This makes about 4 cups of salad, enough for 2 bentos (or 1 very generous bento.) However, you could make a quantity of the marinated chickpeas and store it in the refrigerator for a few days.
The marinated chickpeas:
- 1 cup cooked (from dry or canned) chickpeas or garbanzo beans
- 1 Tbs. extra virgin olive oil
- 1 to 2 Tbs. lemon juice (depending on how lemony you want it to be)
- 1 garlic clove, peeled and sliced in half
- 1 tsp. finely chopped fresh rosemary leaves
- 1 Tbs. finely chopped or shredded parsley
- 1/2 tsp. salt
- freshly ground black pepper
Drain and (if you're using canned) rinse the chickpeas. Pat dry with paper towels. Combine all the ingredients and toss well. Let marinate, covered, in the refrigerator overnight or up to 4-5 days.
For the salad:
- 1 cup uncooked small pasta - here I used tiny bowties, or farfalline, but you could use small elbow macaroni, farfalle, radiattore, orzo, etc.
- The marinated chickpeas
- About 8 cherry tomatoes
- About 5-6 snowpeas or mangetout
- washed lettuce leaves
- 30g / 1 oz. fresh (not too aged) young goat cheese or feta cheese
- salt, pepper
- Sliced or tulip-shaped radishes (optional, see below)
Cook the pasta in salted water (the method using just a little water works well here). Add the snow peas at the last minute or two to cook them too.
While the pasta is cooking, cut the cherry tomatoes into quarters. Cut or crumble the goat cheese.
Drain the pasta well, and take out the snow peas. Slice the snow peas into slivers.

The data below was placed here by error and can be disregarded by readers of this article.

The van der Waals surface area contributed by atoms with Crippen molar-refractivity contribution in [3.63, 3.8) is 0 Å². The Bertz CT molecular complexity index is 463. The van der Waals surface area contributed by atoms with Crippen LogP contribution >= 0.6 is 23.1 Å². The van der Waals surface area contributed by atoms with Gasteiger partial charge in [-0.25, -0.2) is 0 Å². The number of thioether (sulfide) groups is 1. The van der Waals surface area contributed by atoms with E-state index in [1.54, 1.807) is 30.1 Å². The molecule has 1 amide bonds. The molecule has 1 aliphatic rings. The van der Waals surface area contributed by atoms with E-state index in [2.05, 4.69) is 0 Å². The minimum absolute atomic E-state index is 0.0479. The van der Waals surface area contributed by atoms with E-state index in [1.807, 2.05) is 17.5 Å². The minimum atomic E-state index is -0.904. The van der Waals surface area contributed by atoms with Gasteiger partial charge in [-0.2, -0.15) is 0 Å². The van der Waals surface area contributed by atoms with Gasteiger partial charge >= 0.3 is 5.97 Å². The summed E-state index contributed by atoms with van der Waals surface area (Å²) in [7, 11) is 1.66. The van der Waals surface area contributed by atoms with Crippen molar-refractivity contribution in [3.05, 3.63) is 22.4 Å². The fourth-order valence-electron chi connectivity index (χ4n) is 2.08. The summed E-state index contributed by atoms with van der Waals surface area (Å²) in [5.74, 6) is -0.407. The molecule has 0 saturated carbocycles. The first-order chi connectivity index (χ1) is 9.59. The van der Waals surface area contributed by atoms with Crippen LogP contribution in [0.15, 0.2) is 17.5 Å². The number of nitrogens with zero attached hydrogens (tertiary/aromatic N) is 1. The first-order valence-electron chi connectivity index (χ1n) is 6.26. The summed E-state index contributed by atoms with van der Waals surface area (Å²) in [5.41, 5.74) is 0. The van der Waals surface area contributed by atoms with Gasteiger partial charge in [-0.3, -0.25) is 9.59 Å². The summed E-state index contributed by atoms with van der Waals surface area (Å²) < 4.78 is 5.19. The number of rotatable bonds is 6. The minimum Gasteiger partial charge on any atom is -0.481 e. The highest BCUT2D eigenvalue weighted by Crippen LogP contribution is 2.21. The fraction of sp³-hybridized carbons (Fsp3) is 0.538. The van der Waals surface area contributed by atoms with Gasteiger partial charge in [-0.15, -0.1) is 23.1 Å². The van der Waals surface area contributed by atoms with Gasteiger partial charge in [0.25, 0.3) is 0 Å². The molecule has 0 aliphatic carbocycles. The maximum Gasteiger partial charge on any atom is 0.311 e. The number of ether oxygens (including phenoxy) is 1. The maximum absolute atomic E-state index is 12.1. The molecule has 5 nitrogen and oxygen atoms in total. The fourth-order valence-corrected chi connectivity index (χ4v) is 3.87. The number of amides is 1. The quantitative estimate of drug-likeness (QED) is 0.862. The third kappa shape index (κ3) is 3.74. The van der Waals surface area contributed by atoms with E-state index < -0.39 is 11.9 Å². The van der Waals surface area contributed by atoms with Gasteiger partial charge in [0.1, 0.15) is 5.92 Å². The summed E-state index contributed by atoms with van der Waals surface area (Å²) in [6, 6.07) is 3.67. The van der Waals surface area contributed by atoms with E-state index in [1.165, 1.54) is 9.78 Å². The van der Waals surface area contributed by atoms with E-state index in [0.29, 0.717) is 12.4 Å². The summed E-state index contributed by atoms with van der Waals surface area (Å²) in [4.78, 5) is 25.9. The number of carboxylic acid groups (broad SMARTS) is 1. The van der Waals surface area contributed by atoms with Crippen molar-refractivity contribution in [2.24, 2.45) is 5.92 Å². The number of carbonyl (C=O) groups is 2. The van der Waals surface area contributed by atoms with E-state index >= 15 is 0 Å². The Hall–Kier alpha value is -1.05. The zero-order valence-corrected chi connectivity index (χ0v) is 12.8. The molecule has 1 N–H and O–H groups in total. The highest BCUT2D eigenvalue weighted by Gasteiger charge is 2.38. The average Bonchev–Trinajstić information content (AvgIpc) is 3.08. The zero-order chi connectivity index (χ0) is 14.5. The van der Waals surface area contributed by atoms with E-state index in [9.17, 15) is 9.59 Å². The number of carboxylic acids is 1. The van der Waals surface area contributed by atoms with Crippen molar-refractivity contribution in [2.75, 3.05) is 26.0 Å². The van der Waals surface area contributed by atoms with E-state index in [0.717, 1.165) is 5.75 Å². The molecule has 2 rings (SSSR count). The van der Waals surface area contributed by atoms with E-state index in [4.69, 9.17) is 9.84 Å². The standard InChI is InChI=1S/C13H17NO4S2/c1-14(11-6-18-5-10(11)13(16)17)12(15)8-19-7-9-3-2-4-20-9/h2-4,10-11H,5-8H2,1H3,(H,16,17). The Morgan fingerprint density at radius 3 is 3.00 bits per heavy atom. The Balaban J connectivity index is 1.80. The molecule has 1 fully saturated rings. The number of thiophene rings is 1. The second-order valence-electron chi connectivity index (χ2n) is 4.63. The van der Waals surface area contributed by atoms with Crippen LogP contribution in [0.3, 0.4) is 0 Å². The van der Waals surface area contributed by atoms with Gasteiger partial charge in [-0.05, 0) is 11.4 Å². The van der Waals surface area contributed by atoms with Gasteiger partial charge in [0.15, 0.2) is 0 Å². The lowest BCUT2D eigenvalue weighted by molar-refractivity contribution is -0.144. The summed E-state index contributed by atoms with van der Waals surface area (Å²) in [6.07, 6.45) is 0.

Toss the still hot pasta with the marinated chickpeas, including the marinade (take out the raw garlic). Add the tomatoes and toss more. Since the pasta is warm, it will slightly 'cook' the tomatoes, making a sort of sauce. Add the cheese and the snow peas, and taste to see if you need to add any seasoning (a little extra grind of pepper may be needed). Let cool completely. (Putting it into a metal tray or bowl will help to cool it down faster.)
Make sure the lettuce leaves are completely dry (pat dry if needed with kitchen or paper towels) and line your bento box. Add the pasta salad and the optional radishes.
I used the type of radish called French Breakfast in the U.S. here - they have a sort of watercolor quality about them, which make them much prettier I think than regular round radishes (though I love those too). I cut them into little tulips, by making little diagonal cuts into the middle of each, in the way devilled eggs are often cut. After cutting, I salted them lightly (which enhances the flavor while cutting the sharpness a bit), and packed them into the corner of the bento. I didn't mix them into the pasta salad because the radishes do exude some moisture.
If you don't want to bother with cutting the tulip shapes, just slice the radishes - or even leave them whole.
(Incidentally, it's tough photographing pasta salads so that they don't look like a mess! This one looks a bit messy, but it is tasty I promise.)